The first of the Royal Navy’s next-generation patrol ships sailed down the Clyde for the first time from Scotstoun, where she’s spent several months being fitted out, on her way to sea trials.
HMS Forth is the first-of-class of five state-of-the-art warships which will patrol around the UK, help to safeguard fishing stocks, patrol the Falkland Islands and deploy to the Mediterranean and Caribbean if necessary.
Designed for a crew of just under 60 (but needing only 38 crew at any one time to go to sea), the ships have a maximum capacity of 110. The Batch 2 River-class offshore patrol vessels represent a significant advancement on their predecessors, which were designed and built 15 years ago.
Forth, and her sisters Trent, Medway, Tamar and Spey, will be able to conduct all of the fishery protection and domestic security duties currently undertaken by the squadron but will now also provide far more capable platforms for deploying overseas.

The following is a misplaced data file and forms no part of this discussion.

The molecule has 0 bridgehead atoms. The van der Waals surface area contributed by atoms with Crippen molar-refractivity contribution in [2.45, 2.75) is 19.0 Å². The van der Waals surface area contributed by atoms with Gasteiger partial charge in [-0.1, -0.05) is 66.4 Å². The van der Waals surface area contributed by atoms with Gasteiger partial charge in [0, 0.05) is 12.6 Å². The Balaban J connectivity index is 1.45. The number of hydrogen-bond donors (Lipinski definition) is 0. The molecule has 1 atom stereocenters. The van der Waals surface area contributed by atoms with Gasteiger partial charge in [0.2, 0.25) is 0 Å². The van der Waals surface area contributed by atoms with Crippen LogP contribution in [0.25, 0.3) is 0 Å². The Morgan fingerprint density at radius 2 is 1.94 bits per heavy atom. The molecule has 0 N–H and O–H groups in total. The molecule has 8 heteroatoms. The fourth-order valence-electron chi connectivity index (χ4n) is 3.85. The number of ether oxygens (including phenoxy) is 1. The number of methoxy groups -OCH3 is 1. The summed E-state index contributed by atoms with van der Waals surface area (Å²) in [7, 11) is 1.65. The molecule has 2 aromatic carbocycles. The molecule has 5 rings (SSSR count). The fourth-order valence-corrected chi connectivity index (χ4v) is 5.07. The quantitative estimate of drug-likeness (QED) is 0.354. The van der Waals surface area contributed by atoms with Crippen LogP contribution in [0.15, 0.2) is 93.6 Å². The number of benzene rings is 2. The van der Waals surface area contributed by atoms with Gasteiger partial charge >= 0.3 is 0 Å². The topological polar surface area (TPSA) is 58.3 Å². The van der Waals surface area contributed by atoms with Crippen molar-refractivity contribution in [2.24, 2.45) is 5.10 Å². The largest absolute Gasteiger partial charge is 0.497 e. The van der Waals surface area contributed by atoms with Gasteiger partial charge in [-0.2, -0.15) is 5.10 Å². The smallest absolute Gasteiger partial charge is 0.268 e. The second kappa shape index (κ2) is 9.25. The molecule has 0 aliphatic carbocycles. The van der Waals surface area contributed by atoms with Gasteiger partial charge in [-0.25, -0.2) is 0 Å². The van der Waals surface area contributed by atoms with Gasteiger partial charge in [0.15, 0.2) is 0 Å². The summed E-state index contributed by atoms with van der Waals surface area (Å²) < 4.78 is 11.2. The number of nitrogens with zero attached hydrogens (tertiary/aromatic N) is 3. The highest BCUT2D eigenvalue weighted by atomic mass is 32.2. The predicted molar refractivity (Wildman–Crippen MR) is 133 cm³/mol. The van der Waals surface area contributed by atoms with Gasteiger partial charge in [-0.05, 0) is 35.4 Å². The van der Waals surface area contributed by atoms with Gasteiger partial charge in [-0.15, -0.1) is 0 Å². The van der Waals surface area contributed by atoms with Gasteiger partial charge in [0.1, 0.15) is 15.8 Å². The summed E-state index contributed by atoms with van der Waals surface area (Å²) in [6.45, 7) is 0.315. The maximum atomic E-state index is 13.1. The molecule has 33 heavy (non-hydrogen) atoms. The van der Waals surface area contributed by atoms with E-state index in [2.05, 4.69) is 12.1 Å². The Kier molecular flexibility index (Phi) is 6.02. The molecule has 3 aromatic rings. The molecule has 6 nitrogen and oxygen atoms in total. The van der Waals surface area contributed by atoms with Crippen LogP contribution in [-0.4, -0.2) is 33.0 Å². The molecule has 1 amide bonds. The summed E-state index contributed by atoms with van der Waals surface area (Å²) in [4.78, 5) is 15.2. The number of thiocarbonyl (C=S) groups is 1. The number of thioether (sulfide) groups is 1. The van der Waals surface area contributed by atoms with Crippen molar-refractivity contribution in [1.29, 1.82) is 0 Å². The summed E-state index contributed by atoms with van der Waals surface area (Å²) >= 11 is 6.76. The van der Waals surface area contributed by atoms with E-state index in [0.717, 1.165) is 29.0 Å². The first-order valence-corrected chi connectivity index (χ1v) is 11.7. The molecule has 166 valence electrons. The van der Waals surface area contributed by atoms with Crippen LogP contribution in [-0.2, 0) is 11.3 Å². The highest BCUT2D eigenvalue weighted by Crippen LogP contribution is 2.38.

They are four knots faster, carry a 30mm, not 20mm main gun, two miniguns, four machine-guns, and two Pacific 24 RIBs. Each ship is equipped with a flight deck (only Clyde of the first generation craft can host a helicopter) and there’s accommodation for up to 50 troops/Royal Marines to support operations ashore if needed.
Junior ratings share six-berth cabins – as on Type 45 destroyers; senior rates and officers will live in two-berth en suite cabins.
Forth also borrows many of the first batch’s features – which were revolutionary in RN ships at the time: fixed fire-fighting systems across much of the ship and a computer-controlled machinery monitoring system. The bridge is far more Type 45 (spacious, computerised with interchangeable displays, communications kit) than the rather cramped Type 23 frigate.
HMS Medway has taken Forth’s place at Scotstoun for fitting out having been floated down river from Govan in mid-August.
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